Effect of high dose inhaled corticosteroids on cell mediated immunity in patients with asthma
Cell mediated immunity is suppressed by systemic corticosteroids. Inhaled corticosteroids have been shown to affect parameters including bone metabolism, hypothalamus–pituitary adrenal axis, linear growth, and lead to the development of cataracts. However, it is unclear if high dose inhaled corticosteroid therapy affects cell mediated immunity.Study objectives
To evaluate if asthma patients taking high dose inhaled corticosteroids chronically have reduced cell mediated immunity compared to asthma patients not taking inhaled corticosteroids.Methods
Eighteen asthmatic subjects participated in this cross-sectional study. Cell mediated immunity was evaluated in nine patients who had been taking high dose inhaled corticosteroids for >6 months and nine patients not taking inhaled corticosteroids. Cell mediated immunity was evaluated by delayed type hypersensitivity (DTH) skin testing with intradermal placement of candida and tetanus antigens.Results
There was no significant difference in DTH skin test results between the high dose inhaled corticosteroid and no corticosteroid treated asthma group.Conclusion
Patients with asthma taking high dose inhaled corticosteroids chronically (>6 months) did not have significantly greater impaired cell mediated immunity than patients not taking inhaled corticosteroids in this study.
KeywordsAsthma. Cell mediated immunity. Delayed type hypersensitivity skin test. Infection. Inhaled corticosteroids.
Asthma is a variable and chronic inflammatory disease of the airways. The inflammatory disorder underlying asthma arises from the interaction of various cells including eosinophils, mast cells and T lymphocytes.1 Thus, anti-inflammatory therapy, in the form of inhaled corticosteroids, is key in the management of persistent asthma.2 As the prevalence of asthma has been increasing, so has the use of inhaled corticosteroids, and at higher doses than previously prescribed early in its introduction.
Recent studies have shown that inhaled corticosteroids have systemic effects on bone metabolism,3, 4, 5, 6, 7, 8 hypothalamus–pituitary adrenal axis,9, 10, 11, 12, 13, 14, 15 on linear growth,16, 17, 18 and cataracts.19, 20, 21 Oral corticosteroids have an even more potent effect on these parameters, and additionally have been shown to suppress cell mediated immunity, increasing an individual's susceptibility of acquiring an opportunistic infection.22, 23, 24, 25, 26, 27, 28, 29, 30, 31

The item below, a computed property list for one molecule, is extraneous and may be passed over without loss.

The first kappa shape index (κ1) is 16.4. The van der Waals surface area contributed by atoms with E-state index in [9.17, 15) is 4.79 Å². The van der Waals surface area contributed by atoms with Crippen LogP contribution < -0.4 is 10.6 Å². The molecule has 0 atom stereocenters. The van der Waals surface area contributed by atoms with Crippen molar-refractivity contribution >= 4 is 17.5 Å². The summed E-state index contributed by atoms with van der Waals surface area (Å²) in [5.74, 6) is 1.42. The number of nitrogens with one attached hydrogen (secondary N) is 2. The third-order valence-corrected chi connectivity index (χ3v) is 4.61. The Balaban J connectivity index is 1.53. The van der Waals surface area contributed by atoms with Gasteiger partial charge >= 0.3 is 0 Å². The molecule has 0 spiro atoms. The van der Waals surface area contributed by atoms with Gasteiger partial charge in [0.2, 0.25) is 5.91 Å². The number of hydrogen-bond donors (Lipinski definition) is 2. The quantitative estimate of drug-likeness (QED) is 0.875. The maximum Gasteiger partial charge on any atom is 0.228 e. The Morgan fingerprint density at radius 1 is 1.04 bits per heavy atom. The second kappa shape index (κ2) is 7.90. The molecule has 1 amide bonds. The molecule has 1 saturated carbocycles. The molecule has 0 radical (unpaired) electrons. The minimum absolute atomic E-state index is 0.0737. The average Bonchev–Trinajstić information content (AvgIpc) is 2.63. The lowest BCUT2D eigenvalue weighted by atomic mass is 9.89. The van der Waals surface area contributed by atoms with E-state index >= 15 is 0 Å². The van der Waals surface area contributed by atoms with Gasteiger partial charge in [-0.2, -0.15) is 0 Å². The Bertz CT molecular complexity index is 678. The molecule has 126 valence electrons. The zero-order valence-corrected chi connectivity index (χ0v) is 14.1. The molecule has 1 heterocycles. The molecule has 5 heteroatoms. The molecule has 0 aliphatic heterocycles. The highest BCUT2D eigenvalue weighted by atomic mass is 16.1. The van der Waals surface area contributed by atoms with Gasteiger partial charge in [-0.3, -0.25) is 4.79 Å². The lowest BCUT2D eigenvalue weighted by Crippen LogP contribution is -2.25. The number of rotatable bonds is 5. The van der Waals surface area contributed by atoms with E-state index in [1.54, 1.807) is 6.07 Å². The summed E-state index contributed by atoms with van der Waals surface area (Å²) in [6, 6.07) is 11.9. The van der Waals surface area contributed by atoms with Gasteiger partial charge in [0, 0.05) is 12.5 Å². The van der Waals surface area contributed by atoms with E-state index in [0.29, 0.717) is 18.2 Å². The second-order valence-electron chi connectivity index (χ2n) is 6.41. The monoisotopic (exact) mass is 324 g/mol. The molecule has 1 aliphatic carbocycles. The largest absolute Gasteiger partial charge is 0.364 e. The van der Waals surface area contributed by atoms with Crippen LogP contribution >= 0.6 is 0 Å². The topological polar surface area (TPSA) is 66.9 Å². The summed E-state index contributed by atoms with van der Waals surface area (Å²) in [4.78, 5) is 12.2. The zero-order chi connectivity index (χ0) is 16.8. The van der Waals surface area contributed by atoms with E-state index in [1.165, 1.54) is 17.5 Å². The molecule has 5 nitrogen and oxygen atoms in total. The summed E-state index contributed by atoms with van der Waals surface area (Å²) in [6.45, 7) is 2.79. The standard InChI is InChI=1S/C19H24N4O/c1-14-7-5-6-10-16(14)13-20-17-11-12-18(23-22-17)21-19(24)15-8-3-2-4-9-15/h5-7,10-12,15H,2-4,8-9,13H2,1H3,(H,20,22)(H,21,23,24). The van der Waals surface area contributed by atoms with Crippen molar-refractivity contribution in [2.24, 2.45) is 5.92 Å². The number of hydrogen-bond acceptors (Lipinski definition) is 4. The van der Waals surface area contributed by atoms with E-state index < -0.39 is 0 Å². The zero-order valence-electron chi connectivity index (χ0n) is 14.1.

It is unclear at this time whether high dose inhaled corticosteroids also suppress cell mediated immunity. Studies addressing this issue have been conflicting thus far.32, 33, 34 Currently there are no data to suggest increased incidence or course of fungal, viral or bacterial infections with the use of inhaled corticosteroids. However, there are rare cases that have been reported of reactivation of tuberculosis or viral infections associated with the use of inhaled corticosteroids.35, 36, 37 The US Food and Drug Administration has instructed the manufacturers of oral, injectable and inhaled corticosteroids to include the warning about the possible risk of tuberculosis and viral infections with the use of these agents.38 However, the American Academy of Allergy and Immunology issued a position statement, stating that this warning is unwarranted.39
The objective of our current study was to evaluate if there is a correlation between high dose inhaled corticosteroids and suppression of cell mediated immunity in asthmatics. This was accomplished by determining if there was a statistically significant higher incidence of impaired cellular immunity (as reflected in anergy or lower cumulative skin test scores to DTH testing) in patients with asthma who have already been receiving high dose inhaled fluticasone for >6 months compared to an age-matched control asthma population not on high dose inhaled corticosteroids.Materials and methods Study design
Eighteen volunteers with asthma between the ages of 42 and 67 were recruited for this cross-sectional study. Informed consent was obtained from each subject prior to entry into the study and the protocol was approved by the local Institutional Review Board (IRB B, VA Promise No. 0035). Exclusion criteria included subjects who have received systemic corticosteroids or immunosupressants in the past 6 months, patients with chronic diseases that may influence cell mediated immunity (autoimmune disease, malignancy or immunodeficiency), or patients with a significant infection in the past 6 months.
Group A consisted of nine asthma patients who had been compliant with taking high dose inhaled corticosteroids (defined as fluticasone/salmeterol 500/50μg twice daily or fluticasone propionate 220μg two puffs twice daily) for at least 6 months duration.
Group B consisted of nine volunteers with mild intermittent asthma who had been treated with albuterol as needed only, without exposure to inhaled corticosteroids.
Cell mediated immunity was compared between volunteers of group A and group B by DTH skin testing. To account for differences that may be related to age, each volunteer in group A was age matched within 3 years to a volunteer in group B, resulting in a comparable spread of age between the two groups.DTH skin testing and interpretation
DTH skin testing was performed in our study using the standard Mantoux technique. Intradermal injections of 0.1mL of candida (Candin; Allermed Laboratories; San Diego, CA, USA) and tetanus (Tetanus Toxoid USP; Aventis Pasteur) were placed on the volar aspect of the forearm. Results were read by a single blinded individual for all subjects 48h after placement using the ballpoint pen technique to measure the induration at each site. Orthogonal diameters were measured, and the average of these diameters was recorded. A mean induration of ≥2mm was considered positive. A cumulative skin test score was calculated by adding the mean diameters of positive reactions.Statistical analysis